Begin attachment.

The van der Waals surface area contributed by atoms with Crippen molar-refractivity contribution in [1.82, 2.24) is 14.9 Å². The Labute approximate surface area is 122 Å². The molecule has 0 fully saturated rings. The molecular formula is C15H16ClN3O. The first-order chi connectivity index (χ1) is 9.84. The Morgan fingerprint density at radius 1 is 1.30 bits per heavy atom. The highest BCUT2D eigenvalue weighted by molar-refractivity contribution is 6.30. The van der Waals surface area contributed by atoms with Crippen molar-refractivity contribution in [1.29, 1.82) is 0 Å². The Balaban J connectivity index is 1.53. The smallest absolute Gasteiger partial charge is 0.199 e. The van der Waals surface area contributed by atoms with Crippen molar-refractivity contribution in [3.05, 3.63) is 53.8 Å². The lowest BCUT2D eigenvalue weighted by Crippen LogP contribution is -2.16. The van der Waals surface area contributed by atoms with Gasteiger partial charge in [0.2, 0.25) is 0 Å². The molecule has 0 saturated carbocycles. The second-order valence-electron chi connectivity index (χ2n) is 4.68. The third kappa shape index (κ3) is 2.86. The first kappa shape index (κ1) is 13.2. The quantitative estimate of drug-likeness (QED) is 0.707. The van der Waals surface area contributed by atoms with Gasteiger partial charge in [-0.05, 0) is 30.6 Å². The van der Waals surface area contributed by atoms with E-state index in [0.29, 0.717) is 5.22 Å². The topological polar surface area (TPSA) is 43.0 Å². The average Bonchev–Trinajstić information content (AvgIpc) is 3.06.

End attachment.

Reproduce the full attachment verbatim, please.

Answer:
The van der Waals surface area contributed by atoms with Crippen molar-refractivity contribution in [1.82, 2.24) is 14.9 Å². The Labute approximate surface area is 122 Å². The molecule has 0 fully saturated rings. The molecular formula is C15H16ClN3O. The first-order chi connectivity index (χ1) is 9.84. The Morgan fingerprint density at radius 1 is 1.30 bits per heavy atom. The highest BCUT2D eigenvalue weighted by molar-refractivity contribution is 6.30. The van der Waals surface area contributed by atoms with Crippen molar-refractivity contribution in [1.29, 1.82) is 0 Å². The Balaban J connectivity index is 1.53. The smallest absolute Gasteiger partial charge is 0.199 e. The van der Waals surface area contributed by atoms with Crippen molar-refractivity contribution in [3.05, 3.63) is 53.8 Å². The lowest BCUT2D eigenvalue weighted by Crippen LogP contribution is -2.16. The van der Waals surface area contributed by atoms with Gasteiger partial charge in [0.2, 0.25) is 0 Å². The molecule has 0 saturated carbocycles. The second-order valence-electron chi connectivity index (χ2n) is 4.68. The third kappa shape index (κ3) is 2.86. The first kappa shape index (κ1) is 13.2. The quantitative estimate of drug-likeness (QED) is 0.707. The van der Waals surface area contributed by atoms with Gasteiger partial charge in [-0.05, 0) is 30.6 Å². The van der Waals surface area contributed by atoms with E-state index in [0.29, 0.717) is 5.22 Å². The topological polar surface area (TPSA) is 43.0 Å². The average Bonchev–Trinajstić information content (AvgIpc) is 3.06.